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International Criminal Court Issues Arrest Warrants For Russian Officers

An exterior view of the International Criminal Court in The Hague, Netherlands, Tuesday, Dec. 6, 2022, The International Criminal Court issued arrest warrants Tuesday, March 5, 2024, for two high-rank

The International Criminal Court (ICC) has issued arrest warrants for two high-ranking Russian military officers in connection with attacks on civilian infrastructure in Ukraine. The court alleges that these attacks were carried out as part of a state policy.

This marks only the second time that the ICC has publicly announced arrest warrants related to Russia's involvement in the conflict in Ukraine. Previously, in March 2023, an arrest warrant was issued for Russian President Vladimir Putin for war crimes, specifically for his alleged personal responsibility in the abductions of children from Ukraine.

The individuals targeted in the recent arrest warrants are Russian Lt. Gen. Sergei Ivanovich Kobylash, former commander of the Long-Range Aviation of the Aerospace Force, and Russian navy Adm. Viktor Kinolayevich Sokolov, former commander of the Black Sea Fleet. They are accused of directing attacks on civilian objects and causing excessive harm to civilians or damage to civilian infrastructure, as well as committing inhumane acts.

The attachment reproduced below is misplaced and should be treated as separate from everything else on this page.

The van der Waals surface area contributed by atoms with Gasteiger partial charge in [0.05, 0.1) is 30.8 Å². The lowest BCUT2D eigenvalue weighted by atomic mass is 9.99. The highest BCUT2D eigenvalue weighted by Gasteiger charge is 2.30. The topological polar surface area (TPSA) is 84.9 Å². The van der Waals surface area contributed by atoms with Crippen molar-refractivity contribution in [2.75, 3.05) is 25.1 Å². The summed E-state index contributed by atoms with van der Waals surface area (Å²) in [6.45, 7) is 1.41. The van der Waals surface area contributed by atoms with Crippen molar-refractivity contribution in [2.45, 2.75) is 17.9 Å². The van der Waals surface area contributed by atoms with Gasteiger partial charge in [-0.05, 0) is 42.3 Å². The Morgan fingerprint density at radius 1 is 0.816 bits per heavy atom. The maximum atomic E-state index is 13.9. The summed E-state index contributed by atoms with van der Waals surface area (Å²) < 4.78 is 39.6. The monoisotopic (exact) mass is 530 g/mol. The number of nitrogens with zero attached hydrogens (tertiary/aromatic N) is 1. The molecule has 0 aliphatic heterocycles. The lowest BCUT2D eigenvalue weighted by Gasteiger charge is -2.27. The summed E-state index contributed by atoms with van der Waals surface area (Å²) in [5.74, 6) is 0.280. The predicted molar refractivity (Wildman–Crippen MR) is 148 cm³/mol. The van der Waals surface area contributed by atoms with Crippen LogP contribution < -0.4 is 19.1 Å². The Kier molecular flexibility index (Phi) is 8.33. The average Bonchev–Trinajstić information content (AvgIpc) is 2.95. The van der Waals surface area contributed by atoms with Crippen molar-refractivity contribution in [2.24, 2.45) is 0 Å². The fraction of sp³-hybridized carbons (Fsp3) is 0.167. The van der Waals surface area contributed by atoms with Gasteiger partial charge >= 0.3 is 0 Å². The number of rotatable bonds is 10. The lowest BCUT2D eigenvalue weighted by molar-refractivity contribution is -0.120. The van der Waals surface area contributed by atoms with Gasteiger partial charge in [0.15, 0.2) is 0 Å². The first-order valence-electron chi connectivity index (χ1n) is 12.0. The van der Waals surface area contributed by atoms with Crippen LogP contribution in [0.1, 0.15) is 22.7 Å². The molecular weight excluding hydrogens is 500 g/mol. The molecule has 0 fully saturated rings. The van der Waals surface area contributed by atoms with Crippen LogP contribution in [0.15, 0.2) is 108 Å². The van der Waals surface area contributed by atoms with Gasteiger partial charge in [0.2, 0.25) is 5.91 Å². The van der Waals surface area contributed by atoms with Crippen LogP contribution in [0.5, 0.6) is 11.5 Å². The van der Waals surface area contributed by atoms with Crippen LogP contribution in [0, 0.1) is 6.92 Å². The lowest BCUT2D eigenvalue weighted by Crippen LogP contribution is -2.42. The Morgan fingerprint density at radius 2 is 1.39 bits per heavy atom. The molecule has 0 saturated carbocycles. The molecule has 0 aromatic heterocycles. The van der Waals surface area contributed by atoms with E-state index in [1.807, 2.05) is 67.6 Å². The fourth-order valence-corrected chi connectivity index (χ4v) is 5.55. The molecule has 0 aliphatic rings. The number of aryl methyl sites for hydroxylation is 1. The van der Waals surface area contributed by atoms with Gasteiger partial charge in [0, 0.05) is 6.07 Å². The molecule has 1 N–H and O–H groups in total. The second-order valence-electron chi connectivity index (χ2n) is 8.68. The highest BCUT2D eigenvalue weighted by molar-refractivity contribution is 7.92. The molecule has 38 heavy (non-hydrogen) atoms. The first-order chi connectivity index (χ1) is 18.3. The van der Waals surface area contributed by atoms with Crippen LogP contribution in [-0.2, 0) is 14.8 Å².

The court's investigation focused on missile strikes carried out by Russian forces under the command of the two officers against Ukrainian electric infrastructure from October 10, 2022, to at least March 9, 2023. The attacks reportedly targeted electric power plants and sub-stations across multiple locations in Ukraine.

According to the ICC, the campaign of strikes against civilian infrastructure constitutes a course of conduct involving multiple acts against the civilian population, carried out as part of a state policy. The judges found that the expected civilian harm and damage resulting from the attacks far outweighed any potential military advantage.

Despite the arrest warrants, the likelihood of the suspects being handed over to face trial in The Hague is minimal, as Russia does not recognize the ICC's jurisdiction and has a history of refusing to surrender individuals charged by the court.

The ICC chose not to disclose specific details of the warrants to protect witnesses and ongoing investigations. However, the court emphasized that the publication of the warrants serves as a deterrent against further violations of international humanitarian law.

These developments come amidst the ongoing conflict between Russia and Ukraine, with the ICC aiming to hold individuals accountable for alleged war crimes and crimes against humanity committed during the conflict.

For more updates on the war in Ukraine, visit AP's coverage.

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